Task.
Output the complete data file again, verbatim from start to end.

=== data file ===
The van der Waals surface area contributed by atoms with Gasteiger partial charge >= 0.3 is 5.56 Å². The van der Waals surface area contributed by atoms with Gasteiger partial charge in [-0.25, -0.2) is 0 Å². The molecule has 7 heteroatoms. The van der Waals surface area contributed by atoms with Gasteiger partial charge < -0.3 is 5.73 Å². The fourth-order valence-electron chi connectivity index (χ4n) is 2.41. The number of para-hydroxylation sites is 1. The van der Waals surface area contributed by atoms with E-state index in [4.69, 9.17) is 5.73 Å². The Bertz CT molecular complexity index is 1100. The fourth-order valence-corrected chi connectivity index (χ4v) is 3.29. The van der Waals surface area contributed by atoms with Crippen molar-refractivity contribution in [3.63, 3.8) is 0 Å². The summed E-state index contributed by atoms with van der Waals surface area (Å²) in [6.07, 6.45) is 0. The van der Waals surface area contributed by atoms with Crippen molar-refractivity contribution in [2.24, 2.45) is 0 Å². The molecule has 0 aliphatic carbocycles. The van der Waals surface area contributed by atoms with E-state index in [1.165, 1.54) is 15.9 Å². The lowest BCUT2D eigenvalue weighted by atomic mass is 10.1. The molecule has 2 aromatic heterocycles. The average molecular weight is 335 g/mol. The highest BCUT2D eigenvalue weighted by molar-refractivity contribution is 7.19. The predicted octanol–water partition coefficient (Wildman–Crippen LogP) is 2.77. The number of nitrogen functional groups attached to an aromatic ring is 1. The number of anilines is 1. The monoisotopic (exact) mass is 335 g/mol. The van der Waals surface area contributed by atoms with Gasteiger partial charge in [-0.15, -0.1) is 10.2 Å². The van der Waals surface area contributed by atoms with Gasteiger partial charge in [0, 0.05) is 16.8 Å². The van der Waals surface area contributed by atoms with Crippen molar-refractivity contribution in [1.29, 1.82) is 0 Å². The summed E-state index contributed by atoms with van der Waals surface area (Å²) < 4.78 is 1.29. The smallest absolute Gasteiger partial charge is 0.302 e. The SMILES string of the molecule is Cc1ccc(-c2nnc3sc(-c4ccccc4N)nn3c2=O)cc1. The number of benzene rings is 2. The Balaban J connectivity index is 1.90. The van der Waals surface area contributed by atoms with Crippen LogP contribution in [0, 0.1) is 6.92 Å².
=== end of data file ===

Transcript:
The van der Waals surface area contributed by atoms with Gasteiger partial charge >= 0.3 is 5.56 Å². The van der Waals surface area contributed by atoms with Gasteiger partial charge in [-0.25, -0.2) is 0 Å². The molecule has 7 heteroatoms. The van der Waals surface area contributed by atoms with Gasteiger partial charge < -0.3 is 5.73 Å². The fourth-order valence-electron chi connectivity index (χ4n) is 2.41. The number of para-hydroxylation sites is 1. The van der Waals surface area contributed by atoms with E-state index in [4.69, 9.17) is 5.73 Å². The Bertz CT molecular complexity index is 1100. The fourth-order valence-corrected chi connectivity index (χ4v) is 3.29. The van der Waals surface area contributed by atoms with Crippen molar-refractivity contribution in [3.63, 3.8) is 0 Å². The summed E-state index contributed by atoms with van der Waals surface area (Å²) in [6.07, 6.45) is 0. The van der Waals surface area contributed by atoms with Crippen molar-refractivity contribution in [2.24, 2.45) is 0 Å². The molecule has 0 aliphatic carbocycles. The van der Waals surface area contributed by atoms with E-state index in [1.165, 1.54) is 15.9 Å². The lowest BCUT2D eigenvalue weighted by atomic mass is 10.1. The molecule has 2 aromatic heterocycles. The average molecular weight is 335 g/mol. The highest BCUT2D eigenvalue weighted by molar-refractivity contribution is 7.19. The predicted octanol–water partition coefficient (Wildman–Crippen LogP) is 2.77. The number of nitrogen functional groups attached to an aromatic ring is 1. The number of anilines is 1. The monoisotopic (exact) mass is 335 g/mol. The van der Waals surface area contributed by atoms with Gasteiger partial charge in [-0.15, -0.1) is 10.2 Å². The van der Waals surface area contributed by atoms with Gasteiger partial charge in [0, 0.05) is 16.8 Å². The van der Waals surface area contributed by atoms with Crippen molar-refractivity contribution in [1.29, 1.82) is 0 Å². The summed E-state index contributed by atoms with van der Waals surface area (Å²) < 4.78 is 1.29. The smallest absolute Gasteiger partial charge is 0.302 e. The SMILES string of the molecule is Cc1ccc(-c2nnc3sc(-c4ccccc4N)nn3c2=O)cc1. The number of benzene rings is 2. The Balaban J connectivity index is 1.90. The van der Waals surface area contributed by atoms with Crippen LogP contribution in [0, 0.1) is 6.92 Å².